Now I have gone on multiple treks by now. I have been to Roopkund, Goechala…
The first trek that I ever went for was the Roopkund Trek in Uttarakhand. It starts from 7,000 ft above sea level and goes all the way up about 16,000 ft. This is the account of my experience of that trek. An awesome way to step into the world of trekking, if you ask me.
Two friends, two KTM 690s, 3 months and one grand plan: Get from London to Sydney on the KTMs. This is one epic adventure that is definitely worth watching!
Have you ever used an auto in Bangalore and not had the best of time in it? Chances are that it could have something to do with what you have had to pay the fellow for the ride. If you are wondering why you had to pay extra, here is a quick guide to some of the taxes that you end up paying.
Wanting to go on a trek is not enough to get you through one. While trekking is not particularly difficult, it can be a bit demanding and if you are not ready for the experience, you stand a very good chance of ending up trying to forget the trek. If you follow these points as a simple checklist, you could probably avoid any such situations.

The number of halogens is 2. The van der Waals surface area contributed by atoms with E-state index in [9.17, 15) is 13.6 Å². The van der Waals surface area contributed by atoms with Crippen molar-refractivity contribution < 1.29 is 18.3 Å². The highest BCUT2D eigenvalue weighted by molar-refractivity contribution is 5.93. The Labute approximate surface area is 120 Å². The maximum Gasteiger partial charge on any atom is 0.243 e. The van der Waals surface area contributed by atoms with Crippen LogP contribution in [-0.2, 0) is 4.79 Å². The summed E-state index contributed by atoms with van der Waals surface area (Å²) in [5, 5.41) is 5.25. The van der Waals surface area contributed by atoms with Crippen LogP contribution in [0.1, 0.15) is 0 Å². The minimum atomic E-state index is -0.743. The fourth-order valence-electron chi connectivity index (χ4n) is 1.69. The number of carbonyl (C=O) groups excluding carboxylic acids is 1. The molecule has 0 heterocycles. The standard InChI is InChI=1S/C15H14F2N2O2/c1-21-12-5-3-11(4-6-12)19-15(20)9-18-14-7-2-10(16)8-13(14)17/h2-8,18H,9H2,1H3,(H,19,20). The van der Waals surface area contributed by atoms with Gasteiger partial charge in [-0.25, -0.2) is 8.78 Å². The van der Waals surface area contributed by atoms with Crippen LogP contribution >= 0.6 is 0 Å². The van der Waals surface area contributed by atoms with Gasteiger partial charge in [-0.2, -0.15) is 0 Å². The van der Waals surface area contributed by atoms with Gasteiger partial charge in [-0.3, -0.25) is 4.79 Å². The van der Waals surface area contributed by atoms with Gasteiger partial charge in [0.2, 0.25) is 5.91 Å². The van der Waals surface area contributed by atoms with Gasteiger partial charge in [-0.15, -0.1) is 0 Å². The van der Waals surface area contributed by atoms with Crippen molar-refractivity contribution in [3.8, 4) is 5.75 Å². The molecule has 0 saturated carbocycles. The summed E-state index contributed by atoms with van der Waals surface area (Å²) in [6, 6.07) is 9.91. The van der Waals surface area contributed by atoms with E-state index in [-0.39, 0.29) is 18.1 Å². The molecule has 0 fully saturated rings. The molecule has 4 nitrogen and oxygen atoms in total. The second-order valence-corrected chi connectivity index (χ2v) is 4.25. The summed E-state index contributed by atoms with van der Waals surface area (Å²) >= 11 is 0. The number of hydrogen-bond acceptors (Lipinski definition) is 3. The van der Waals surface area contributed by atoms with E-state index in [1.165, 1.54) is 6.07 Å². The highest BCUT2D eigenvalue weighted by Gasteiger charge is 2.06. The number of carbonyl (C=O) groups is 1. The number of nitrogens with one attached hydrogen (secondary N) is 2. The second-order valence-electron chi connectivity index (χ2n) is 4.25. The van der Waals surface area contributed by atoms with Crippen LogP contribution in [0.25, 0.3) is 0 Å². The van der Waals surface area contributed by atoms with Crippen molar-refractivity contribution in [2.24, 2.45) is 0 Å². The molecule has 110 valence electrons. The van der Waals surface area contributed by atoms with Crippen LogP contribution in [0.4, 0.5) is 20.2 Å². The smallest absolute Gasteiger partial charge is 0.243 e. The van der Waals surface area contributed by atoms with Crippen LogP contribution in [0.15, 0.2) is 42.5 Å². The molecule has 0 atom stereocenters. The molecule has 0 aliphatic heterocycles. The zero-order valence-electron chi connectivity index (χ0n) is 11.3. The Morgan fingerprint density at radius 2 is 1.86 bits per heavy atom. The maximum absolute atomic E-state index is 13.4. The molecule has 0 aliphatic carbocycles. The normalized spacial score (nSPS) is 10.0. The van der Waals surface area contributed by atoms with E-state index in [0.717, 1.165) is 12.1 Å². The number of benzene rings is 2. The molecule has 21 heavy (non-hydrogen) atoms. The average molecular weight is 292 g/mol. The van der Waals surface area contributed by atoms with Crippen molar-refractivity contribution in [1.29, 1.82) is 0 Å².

When it comes to traveling, I like to have a plan so that I know what to expect when. That is exactly how I thought my first solo vacation was going to go but little did I know that the very first day of my first vacation in years was going to turn into some rather memorable and not for the reasons you’d imagine.
Even though my first post was a rant against the Chadar trek, it is still a cherished memory. What follows is my account of the trek and the story of how we got stuck and an eventual ‘escape’ from the trek. Its not as dramatic as it sounds but it is still a good read!
Yes the Chadar trek is an experience to behold. Yes it may be a one of a kind experience. Yes its really popular and may soon disappear. But all of this aside, there is something really wrong with the trek. Something so wrong in fact, that I would not consider going back for it even though we didn’t make it to the end.